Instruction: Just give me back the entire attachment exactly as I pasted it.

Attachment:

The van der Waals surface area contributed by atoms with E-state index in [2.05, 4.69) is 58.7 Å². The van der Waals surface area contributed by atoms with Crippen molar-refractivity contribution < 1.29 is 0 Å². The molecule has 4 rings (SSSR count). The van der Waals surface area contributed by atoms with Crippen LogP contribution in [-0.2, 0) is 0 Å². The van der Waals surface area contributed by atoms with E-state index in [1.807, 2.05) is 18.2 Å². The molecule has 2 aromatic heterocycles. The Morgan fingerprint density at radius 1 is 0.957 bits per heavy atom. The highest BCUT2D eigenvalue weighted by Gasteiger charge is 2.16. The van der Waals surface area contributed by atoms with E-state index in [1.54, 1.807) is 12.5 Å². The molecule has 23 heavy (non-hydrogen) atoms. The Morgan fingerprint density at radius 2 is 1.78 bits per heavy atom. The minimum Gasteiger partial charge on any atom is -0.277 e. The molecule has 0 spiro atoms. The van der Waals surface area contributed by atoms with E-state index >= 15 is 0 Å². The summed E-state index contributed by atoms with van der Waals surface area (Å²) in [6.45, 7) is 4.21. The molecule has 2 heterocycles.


The van der Waals surface area contributed by atoms with E-state index in [2.05, 4.69) is 58.7 Å². The van der Waals surface area contributed by atoms with Crippen molar-refractivity contribution < 1.29 is 0 Å². The molecule has 4 rings (SSSR count). The van der Waals surface area contributed by atoms with Crippen LogP contribution in [-0.2, 0) is 0 Å². The van der Waals surface area contributed by atoms with E-state index in [1.807, 2.05) is 18.2 Å². The molecule has 2 aromatic heterocycles. The Morgan fingerprint density at radius 1 is 0.957 bits per heavy atom. The highest BCUT2D eigenvalue weighted by Gasteiger charge is 2.16. The van der Waals surface area contributed by atoms with E-state index in [1.54, 1.807) is 12.5 Å². The molecule has 23 heavy (non-hydrogen) atoms. The Morgan fingerprint density at radius 2 is 1.78 bits per heavy atom. The minimum Gasteiger partial charge on any atom is -0.277 e. The molecule has 0 spiro atoms. The van der Waals surface area contributed by atoms with E-state index >= 15 is 0 Å². The summed E-state index contributed by atoms with van der Waals surface area (Å²) in [6.45, 7) is 4.21. The molecule has 2 heterocycles.